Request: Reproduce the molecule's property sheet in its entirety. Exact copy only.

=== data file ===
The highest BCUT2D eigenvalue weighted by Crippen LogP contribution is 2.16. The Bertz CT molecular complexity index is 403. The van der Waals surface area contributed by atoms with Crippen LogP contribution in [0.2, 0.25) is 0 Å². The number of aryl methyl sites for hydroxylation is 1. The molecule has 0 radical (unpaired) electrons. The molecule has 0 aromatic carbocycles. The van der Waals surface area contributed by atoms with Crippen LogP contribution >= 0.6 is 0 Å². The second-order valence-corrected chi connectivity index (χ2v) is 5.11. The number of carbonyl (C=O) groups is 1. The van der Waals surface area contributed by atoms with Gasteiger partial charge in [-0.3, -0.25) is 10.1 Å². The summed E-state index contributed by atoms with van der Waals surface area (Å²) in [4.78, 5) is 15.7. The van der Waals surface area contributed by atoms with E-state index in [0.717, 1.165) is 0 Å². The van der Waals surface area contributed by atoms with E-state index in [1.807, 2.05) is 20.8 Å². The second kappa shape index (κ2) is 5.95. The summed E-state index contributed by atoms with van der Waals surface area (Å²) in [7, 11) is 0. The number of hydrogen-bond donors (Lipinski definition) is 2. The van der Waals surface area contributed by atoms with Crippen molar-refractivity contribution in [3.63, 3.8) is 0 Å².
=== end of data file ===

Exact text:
The highest BCUT2D eigenvalue weighted by Crippen LogP contribution is 2.16. The Bertz CT molecular complexity index is 403. The van der Waals surface area contributed by atoms with Crippen LogP contribution in [0.2, 0.25) is 0 Å². The number of aryl methyl sites for hydroxylation is 1. The molecule has 0 radical (unpaired) electrons. The molecule has 0 aromatic carbocycles. The van der Waals surface area contributed by atoms with Crippen LogP contribution >= 0.6 is 0 Å². The second-order valence-corrected chi connectivity index (χ2v) is 5.11. The number of carbonyl (C=O) groups is 1. The van der Waals surface area contributed by atoms with Gasteiger partial charge in [-0.3, -0.25) is 10.1 Å². The summed E-state index contributed by atoms with van der Waals surface area (Å²) in [4.78, 5) is 15.7. The van der Waals surface area contributed by atoms with E-state index in [0.717, 1.165) is 0 Å². The van der Waals surface area contributed by atoms with E-state index in [1.807, 2.05) is 20.8 Å². The second kappa shape index (κ2) is 5.95. The summed E-state index contributed by atoms with van der Waals surface area (Å²) in [7, 11) is 0. The number of hydrogen-bond donors (Lipinski definition) is 2. The van der Waals surface area contributed by atoms with Crippen molar-refractivity contribution in [3.63, 3.8) is 0 Å².